For his own personal symbol (see below, at right) Eames selected two agricultural tools, a scythe and a sickle.  Farmers used both tools for harvesting crops—long-handled scythes for cutting fields of crops like hay or grain; short-handled sickles for working in small areas.  In terms of Masonic symbols, Eames’ medal features several.  They include a square and compasses with an open Bible symbolizing the Great Lights of the Lodge, along with a sun, moon, an ark and an altar.  As well, the engraver delineated seven stars, the number required for a perfect lodge; an arch with a keystone, a symbol of Royal Arch Masonry; a beehive, standing for industry; the letter G, symbolizing God or geometry; and a floor comprised of light and dark tiles, representing the good and evil in life.  In incising the letters and symbols onto the medal, the engraver used different tools and techniques to mark its smooth surface.  With a graver, or engraving tool, with a point shaped like a letter “v,” the craftsman cut lines into the silver.  The force he used helped determine the depth and width of the line. To suggest the slightly uneven lines of the Bible’s printed text, the engraver may have wielded a rolling tool, or roulette, to form a line made out of little dots cut into the metal.  On the side of the medal that bears the mark degree mnemonic, the craftsman rocked a graver with a flat or slightly rounded point back and forth to make the wavy circle that surrounds Eames’ mark.  He used a similar graver with a flat point to cut the decorative border on the side of the medal that bears Eames’ name.  Drawing on his experience, the craftsman who made this medal created a distinct badge that suited D. Eames’ needs and wishes.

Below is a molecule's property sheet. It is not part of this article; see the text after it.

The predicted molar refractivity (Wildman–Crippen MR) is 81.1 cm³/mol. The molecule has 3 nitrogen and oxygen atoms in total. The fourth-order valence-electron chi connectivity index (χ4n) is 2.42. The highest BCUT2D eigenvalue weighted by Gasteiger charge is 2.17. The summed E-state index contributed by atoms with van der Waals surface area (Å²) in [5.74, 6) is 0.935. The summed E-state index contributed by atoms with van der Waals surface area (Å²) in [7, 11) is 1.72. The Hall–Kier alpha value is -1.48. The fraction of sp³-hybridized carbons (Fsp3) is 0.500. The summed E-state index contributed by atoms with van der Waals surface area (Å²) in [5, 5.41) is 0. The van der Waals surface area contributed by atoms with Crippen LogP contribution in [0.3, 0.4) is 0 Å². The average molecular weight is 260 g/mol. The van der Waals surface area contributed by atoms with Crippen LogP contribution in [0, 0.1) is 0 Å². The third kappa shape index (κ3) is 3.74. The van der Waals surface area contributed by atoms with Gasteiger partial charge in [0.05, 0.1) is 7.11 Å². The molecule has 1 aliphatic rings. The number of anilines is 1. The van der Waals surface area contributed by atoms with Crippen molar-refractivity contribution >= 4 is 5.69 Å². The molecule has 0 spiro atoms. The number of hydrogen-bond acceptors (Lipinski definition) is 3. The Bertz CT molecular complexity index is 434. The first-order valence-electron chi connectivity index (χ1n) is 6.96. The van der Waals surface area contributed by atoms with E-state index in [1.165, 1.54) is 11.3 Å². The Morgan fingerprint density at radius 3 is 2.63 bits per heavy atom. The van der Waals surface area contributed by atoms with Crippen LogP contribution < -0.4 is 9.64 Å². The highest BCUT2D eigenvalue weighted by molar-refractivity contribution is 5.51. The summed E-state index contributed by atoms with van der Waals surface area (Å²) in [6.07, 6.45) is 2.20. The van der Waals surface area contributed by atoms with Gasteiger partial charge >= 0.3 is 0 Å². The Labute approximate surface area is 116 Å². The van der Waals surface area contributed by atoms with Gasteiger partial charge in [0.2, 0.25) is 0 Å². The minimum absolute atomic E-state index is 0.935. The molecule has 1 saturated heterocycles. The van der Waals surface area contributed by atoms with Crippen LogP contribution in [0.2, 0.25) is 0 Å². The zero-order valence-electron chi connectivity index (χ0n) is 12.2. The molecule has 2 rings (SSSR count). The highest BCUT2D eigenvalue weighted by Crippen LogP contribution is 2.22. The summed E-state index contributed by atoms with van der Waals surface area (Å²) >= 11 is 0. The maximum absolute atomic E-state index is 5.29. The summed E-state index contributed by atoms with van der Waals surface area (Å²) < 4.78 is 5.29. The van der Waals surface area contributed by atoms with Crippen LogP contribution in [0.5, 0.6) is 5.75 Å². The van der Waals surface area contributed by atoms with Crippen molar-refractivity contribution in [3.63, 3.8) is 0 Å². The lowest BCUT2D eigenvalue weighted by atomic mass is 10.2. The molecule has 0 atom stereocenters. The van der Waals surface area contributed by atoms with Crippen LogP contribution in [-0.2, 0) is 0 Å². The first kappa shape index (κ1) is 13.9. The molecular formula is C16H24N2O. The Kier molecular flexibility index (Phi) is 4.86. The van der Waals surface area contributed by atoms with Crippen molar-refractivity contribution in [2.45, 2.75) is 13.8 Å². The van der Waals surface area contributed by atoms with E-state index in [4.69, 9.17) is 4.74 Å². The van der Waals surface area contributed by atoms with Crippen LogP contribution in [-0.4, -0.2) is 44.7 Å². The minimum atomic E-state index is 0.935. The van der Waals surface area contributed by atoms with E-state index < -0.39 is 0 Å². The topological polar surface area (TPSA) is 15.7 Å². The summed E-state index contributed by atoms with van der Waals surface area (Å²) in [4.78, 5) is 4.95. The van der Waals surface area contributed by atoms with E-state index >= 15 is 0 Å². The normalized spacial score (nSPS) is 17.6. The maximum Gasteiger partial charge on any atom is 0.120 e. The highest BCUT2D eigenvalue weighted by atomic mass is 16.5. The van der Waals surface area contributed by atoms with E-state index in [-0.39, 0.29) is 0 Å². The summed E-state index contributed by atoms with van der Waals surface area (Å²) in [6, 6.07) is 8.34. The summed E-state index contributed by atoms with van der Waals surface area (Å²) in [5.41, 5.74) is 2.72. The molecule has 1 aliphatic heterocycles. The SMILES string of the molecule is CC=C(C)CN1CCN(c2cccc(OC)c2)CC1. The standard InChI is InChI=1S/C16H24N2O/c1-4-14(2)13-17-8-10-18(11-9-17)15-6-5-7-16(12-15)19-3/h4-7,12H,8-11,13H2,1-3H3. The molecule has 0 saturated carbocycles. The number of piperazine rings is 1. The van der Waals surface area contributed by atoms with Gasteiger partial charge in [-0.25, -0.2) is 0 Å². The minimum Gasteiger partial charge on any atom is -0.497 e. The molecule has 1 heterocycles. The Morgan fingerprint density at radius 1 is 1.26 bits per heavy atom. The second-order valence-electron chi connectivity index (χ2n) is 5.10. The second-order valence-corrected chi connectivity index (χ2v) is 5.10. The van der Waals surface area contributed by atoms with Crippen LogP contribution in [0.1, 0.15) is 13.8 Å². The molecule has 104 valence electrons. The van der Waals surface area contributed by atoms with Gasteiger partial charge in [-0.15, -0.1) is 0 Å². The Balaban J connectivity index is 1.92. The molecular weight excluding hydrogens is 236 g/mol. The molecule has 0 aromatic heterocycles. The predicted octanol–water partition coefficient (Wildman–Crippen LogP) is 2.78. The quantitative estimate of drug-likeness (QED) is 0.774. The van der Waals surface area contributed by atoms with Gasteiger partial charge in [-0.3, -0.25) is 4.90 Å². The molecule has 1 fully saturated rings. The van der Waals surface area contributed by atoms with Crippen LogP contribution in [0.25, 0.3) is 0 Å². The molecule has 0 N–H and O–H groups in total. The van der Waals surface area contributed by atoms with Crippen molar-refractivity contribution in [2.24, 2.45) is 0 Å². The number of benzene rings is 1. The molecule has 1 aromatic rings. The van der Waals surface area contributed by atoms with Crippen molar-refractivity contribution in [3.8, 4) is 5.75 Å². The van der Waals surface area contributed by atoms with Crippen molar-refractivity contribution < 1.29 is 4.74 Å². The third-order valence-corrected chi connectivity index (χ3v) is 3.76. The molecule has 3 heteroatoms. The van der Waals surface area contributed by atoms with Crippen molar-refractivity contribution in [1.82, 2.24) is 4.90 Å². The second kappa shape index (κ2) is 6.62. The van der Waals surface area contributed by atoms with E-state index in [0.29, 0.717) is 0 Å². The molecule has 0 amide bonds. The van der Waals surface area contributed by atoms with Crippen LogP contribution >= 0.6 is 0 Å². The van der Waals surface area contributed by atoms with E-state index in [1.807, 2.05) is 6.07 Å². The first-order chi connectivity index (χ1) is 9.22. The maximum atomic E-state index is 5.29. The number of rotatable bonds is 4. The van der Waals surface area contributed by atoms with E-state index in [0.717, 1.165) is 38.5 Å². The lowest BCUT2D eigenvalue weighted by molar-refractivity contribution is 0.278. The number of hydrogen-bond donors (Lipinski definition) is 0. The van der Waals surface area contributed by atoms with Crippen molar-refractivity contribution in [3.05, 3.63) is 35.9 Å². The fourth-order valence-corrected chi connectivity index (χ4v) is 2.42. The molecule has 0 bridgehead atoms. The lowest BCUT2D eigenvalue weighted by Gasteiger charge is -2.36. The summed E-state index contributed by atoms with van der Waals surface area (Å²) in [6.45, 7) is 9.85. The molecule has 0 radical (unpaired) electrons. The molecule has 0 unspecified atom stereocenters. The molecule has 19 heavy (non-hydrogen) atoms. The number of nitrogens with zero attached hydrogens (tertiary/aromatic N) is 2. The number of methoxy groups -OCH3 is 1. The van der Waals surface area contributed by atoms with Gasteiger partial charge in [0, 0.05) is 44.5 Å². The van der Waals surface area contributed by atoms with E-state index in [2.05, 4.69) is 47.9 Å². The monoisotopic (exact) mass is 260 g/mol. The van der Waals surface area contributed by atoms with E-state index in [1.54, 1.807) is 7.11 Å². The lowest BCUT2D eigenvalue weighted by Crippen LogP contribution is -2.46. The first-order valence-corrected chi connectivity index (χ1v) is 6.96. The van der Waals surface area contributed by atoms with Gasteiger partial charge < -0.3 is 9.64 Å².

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Mark Medal, 1811. Probably New York. Museum Purchase, 2016.009.2. Photograph by David Bohl.

   

References:

Barbara Franco, Masonic Symbols in American Decorative Arts (Lexington, Massachusetts:  Scottish Rite Masonic Museum of Our National Heritage, 1976) 47-52.